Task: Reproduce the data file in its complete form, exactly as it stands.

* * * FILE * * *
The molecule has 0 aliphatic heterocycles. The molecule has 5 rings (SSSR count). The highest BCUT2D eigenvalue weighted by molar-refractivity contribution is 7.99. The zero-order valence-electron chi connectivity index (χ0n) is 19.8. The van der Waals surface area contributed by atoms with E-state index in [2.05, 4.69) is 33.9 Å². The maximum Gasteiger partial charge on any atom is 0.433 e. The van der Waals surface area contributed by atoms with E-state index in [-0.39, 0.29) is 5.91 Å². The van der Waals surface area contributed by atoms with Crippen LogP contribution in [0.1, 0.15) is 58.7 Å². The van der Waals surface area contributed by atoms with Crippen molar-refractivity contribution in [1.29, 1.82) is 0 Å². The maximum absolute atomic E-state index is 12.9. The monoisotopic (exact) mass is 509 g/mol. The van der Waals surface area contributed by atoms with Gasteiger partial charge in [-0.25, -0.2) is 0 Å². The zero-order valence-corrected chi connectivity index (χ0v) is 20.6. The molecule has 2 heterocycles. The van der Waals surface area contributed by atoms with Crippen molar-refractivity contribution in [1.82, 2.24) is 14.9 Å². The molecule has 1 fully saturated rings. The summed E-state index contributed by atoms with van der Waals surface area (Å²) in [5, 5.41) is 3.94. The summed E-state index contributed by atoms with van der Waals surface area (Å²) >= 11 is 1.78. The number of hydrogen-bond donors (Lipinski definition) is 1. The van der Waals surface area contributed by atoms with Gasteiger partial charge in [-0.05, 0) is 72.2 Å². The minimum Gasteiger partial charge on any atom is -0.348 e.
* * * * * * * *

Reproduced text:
The molecule has 0 aliphatic heterocycles. The molecule has 5 rings (SSSR count). The highest BCUT2D eigenvalue weighted by molar-refractivity contribution is 7.99. The zero-order valence-electron chi connectivity index (χ0n) is 19.8. The van der Waals surface area contributed by atoms with E-state index in [2.05, 4.69) is 33.9 Å². The maximum Gasteiger partial charge on any atom is 0.433 e. The van der Waals surface area contributed by atoms with E-state index in [-0.39, 0.29) is 5.91 Å². The van der Waals surface area contributed by atoms with Crippen LogP contribution in [0.1, 0.15) is 58.7 Å². The van der Waals surface area contributed by atoms with Crippen molar-refractivity contribution in [1.29, 1.82) is 0 Å². The maximum absolute atomic E-state index is 12.9. The monoisotopic (exact) mass is 509 g/mol. The van der Waals surface area contributed by atoms with Gasteiger partial charge in [-0.25, -0.2) is 0 Å². The zero-order valence-corrected chi connectivity index (χ0v) is 20.6. The molecule has 2 heterocycles. The van der Waals surface area contributed by atoms with Crippen molar-refractivity contribution in [1.82, 2.24) is 14.9 Å². The molecule has 1 fully saturated rings. The summed E-state index contributed by atoms with van der Waals surface area (Å²) in [5, 5.41) is 3.94. The summed E-state index contributed by atoms with van der Waals surface area (Å²) >= 11 is 1.78. The number of hydrogen-bond donors (Lipinski definition) is 1. The van der Waals surface area contributed by atoms with Gasteiger partial charge in [-0.05, 0) is 72.2 Å². The minimum Gasteiger partial charge on any atom is -0.348 e.